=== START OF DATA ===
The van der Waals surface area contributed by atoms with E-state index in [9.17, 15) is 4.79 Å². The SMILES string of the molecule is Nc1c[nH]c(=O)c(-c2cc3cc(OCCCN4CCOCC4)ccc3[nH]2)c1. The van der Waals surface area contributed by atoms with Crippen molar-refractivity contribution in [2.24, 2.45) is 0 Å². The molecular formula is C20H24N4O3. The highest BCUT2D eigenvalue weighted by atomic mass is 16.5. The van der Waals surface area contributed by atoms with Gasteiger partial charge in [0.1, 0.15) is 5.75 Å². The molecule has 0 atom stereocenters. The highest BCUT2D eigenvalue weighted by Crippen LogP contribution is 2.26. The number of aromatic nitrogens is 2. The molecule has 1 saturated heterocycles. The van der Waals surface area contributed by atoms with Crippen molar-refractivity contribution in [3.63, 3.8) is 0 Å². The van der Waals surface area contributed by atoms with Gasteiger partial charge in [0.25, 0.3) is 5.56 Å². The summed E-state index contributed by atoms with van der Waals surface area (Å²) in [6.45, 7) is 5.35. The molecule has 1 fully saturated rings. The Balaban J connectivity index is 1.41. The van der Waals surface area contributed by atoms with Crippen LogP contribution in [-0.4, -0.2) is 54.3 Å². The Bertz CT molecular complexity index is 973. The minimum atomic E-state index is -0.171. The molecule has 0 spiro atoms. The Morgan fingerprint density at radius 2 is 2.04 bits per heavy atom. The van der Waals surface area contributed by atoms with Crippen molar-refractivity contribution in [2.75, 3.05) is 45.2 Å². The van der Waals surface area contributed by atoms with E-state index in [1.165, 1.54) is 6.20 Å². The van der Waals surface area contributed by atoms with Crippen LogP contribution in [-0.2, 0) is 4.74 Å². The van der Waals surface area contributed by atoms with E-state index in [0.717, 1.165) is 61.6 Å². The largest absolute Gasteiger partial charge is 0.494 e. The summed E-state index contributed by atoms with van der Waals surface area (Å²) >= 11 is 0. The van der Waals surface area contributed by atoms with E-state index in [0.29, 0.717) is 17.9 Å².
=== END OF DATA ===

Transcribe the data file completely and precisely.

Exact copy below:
The van der Waals surface area contributed by atoms with E-state index in [9.17, 15) is 4.79 Å². The SMILES string of the molecule is Nc1c[nH]c(=O)c(-c2cc3cc(OCCCN4CCOCC4)ccc3[nH]2)c1. The van der Waals surface area contributed by atoms with Crippen molar-refractivity contribution in [2.24, 2.45) is 0 Å². The molecular formula is C20H24N4O3. The highest BCUT2D eigenvalue weighted by atomic mass is 16.5. The van der Waals surface area contributed by atoms with Gasteiger partial charge in [0.1, 0.15) is 5.75 Å². The molecule has 0 atom stereocenters. The highest BCUT2D eigenvalue weighted by Crippen LogP contribution is 2.26. The number of aromatic nitrogens is 2. The molecule has 1 saturated heterocycles. The van der Waals surface area contributed by atoms with Crippen molar-refractivity contribution in [3.63, 3.8) is 0 Å². The van der Waals surface area contributed by atoms with Gasteiger partial charge in [0.25, 0.3) is 5.56 Å². The summed E-state index contributed by atoms with van der Waals surface area (Å²) in [6.45, 7) is 5.35. The molecule has 1 fully saturated rings. The Balaban J connectivity index is 1.41. The van der Waals surface area contributed by atoms with Crippen LogP contribution in [-0.4, -0.2) is 54.3 Å². The Bertz CT molecular complexity index is 973. The minimum atomic E-state index is -0.171. The molecule has 0 spiro atoms. The Morgan fingerprint density at radius 2 is 2.04 bits per heavy atom. The van der Waals surface area contributed by atoms with Crippen molar-refractivity contribution in [2.75, 3.05) is 45.2 Å². The van der Waals surface area contributed by atoms with E-state index in [1.165, 1.54) is 6.20 Å². The van der Waals surface area contributed by atoms with Crippen LogP contribution in [-0.2, 0) is 4.74 Å². The van der Waals surface area contributed by atoms with E-state index in [0.717, 1.165) is 61.6 Å². The largest absolute Gasteiger partial charge is 0.494 e. The summed E-state index contributed by atoms with van der Waals surface area (Å²) >= 11 is 0. The van der Waals surface area contributed by atoms with E-state index in [0.29, 0.717) is 17.9 Å².